For as long as I can remember, I’ve heard rueful jokes about the joys and sorrows of making a living from agriculture. The price farmers pay for their independence and self-reliance is financial uncertainty and a living that is subject to the whims of weather, markets, and a million other things that can change.
Agriculture’s cyclical nature affects everyone. Agriculture makes up $16 billion or 20 percent of the sales in Idaho, and accounts for 14 percent of Idaho jobs, said Agriculture Department Director Celia Gould, a panelist on April 3 at the Idaho Business Review breakfast series discussion on agriculture in Boise.
That means the current downturn in industries such as dairy and potatoes is an Idaho problem, not just a problem for farmers, Gould told the audience.
“It translates into every one of your businesses as the dollar trickles through the state or through the tax base,” she said.
Veteran Magic Valley farm lender Jon Maughan says things are as bad as he’s ever seen in some markets right now, particularly in dairy. Maughan has been studying the Magic Valley’s ups and downs for more than 30 years, presently as managing director and vice president at Rabo Agrifinance.
Dairy production is high; milk prices are low.
“For the first time of living in 30 years in the valley, we have dairy facilities that are shutting down because there’s just no place for that milk to go,” said Maughan, also a panelist at the Breakfast Series. The down cycle right now is intense.
“We have one of the larger processors that’s planning on a large expansion, but they’re starting now, and that won’t alleviate the problem for two years,” Maughan said. “As a lender, just looking down the road, you try not to panic. You hope that you’ve selected the right people to do business with and you kind of hunker down in times like this and try to ride out the storm.”
Idaho’s dairy industry has doubled since 2002, and now accounts for one-third of the state’s agricultural production. The industry now has about 475 dairy operations and more than 580,000 cows – nearly one cow for every three human residents statewide. Much of that production growth has been happening in the Magic Valley, which is now host to Chobani, the world’s largest yogurt plant. Southern Idaho milk production supports nearly two dozen other large milk products processors including Glanbia, Lactalis, Agropur, Darigold, Meadowgold and Idaho Milk Products.
There has always been enough processing capacity to handle the output until now, Maughan said. But late last year, the milk supply started to overtake the production capacity. Now, “what’s happened is that there is such an overabundance of milk supply that the milk processors have basically said, “We can’t take any more milk,’” Maughan said.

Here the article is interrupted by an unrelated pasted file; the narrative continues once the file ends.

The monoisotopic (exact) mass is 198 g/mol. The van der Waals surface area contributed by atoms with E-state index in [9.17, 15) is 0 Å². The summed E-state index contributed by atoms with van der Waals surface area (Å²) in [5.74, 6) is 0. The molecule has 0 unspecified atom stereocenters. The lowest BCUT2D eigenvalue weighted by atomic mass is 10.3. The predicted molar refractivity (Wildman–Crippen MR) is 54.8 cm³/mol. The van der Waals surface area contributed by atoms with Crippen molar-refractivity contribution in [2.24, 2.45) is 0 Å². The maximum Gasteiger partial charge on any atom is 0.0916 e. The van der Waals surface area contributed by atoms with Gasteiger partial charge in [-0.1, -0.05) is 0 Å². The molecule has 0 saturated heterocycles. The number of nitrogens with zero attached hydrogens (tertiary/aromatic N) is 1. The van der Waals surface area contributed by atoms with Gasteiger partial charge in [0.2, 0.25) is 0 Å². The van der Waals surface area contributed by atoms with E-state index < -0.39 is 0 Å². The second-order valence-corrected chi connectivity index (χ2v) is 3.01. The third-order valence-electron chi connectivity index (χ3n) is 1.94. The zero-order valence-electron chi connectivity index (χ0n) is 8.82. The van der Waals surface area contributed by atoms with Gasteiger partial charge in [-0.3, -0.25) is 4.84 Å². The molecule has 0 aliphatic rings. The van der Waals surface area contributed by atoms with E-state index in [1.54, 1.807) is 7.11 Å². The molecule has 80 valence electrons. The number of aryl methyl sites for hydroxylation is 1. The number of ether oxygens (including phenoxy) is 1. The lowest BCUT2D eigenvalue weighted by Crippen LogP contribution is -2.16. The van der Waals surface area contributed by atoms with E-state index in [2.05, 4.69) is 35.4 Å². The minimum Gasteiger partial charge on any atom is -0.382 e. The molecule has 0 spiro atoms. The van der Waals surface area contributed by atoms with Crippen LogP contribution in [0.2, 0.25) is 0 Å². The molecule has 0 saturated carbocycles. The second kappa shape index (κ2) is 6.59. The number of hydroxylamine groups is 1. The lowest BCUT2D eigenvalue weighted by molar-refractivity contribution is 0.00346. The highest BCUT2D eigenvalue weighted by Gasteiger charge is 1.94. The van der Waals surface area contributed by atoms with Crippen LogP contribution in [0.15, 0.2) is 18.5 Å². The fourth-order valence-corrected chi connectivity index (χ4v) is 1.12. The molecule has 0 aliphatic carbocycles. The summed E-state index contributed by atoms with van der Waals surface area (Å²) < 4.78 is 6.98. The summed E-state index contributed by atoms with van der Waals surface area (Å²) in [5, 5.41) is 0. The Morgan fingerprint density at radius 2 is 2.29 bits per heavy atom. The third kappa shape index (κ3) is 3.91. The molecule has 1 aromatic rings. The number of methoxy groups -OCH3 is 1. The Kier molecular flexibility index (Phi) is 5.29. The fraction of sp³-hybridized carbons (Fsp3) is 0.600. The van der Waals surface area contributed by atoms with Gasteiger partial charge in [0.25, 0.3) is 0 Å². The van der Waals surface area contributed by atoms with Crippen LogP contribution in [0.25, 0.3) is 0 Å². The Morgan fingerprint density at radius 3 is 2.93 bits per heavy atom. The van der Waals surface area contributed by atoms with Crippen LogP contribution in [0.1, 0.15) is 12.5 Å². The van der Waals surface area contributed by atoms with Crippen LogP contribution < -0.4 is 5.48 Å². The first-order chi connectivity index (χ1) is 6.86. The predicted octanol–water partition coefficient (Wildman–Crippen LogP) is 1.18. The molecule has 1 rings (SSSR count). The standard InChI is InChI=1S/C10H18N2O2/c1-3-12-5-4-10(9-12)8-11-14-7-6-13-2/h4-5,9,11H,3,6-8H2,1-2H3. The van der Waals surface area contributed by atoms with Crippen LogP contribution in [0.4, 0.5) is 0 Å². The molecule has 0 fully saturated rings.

Things are also amiss with Idaho’s other large staple crop, potatoes.
“You almost used to be able to set your clock by how potato markets would go,” Maughan said. “You’d have one really, really good year, then you’d have a really bad year, then you’d have two okay years, then you’d have another good year, and you could just go through that cycle.”
That cycle has gone off-kilter in recent years after a run of low potato prices prior to 2017. The perennial problem: Now that potato prices have risen, farmers will plant more potatoes, sending prices back down again.
“If you make a widget, you just go in and flip the switch and say, ‘We need more widgets,’” said panelist Mary Hasenoehrl, a potato farmer and a board member on the Idaho Potato Commission. “Well, in agriculture it takes a year to get that product out. So if the price is good, the next year we plant more, because we didn’t have enough in the market the year before. Then we have too many potatoes or whatever crop we’re growing.”
Overall, Idaho’s economy is as strong as it has ever been. According to the Bureau of Labor Statistics, the labor force is growing; employment is rising, and statewide unemployment is remaining steady at a very low 3 percent. Activity in most business sectors, such as manufacturing and financial services, is on the increase.
But agriculture traditionally doesn’t follow the economic trends of the larger economy.
“In my history of 30 years, whenever the rest of the economy and the country is doing really well – I think we can all agree that things are doing pretty well in business communities and everywhere else – agriculture is always the last to be pulled along,” Maughan said. “It’s the last to benefit from any increase in the business cycle.”
And for other businesses, that’s worth watching.
“If you look far enough back in your own individual business, whether you’re selling cars or you’re selling groceries, in some form or fashion, your businesses will be impacted by how well or how not well agriculture is doing in particular,” Maughan said.
Anne Wallace Allen is editor of the Idaho Business Review.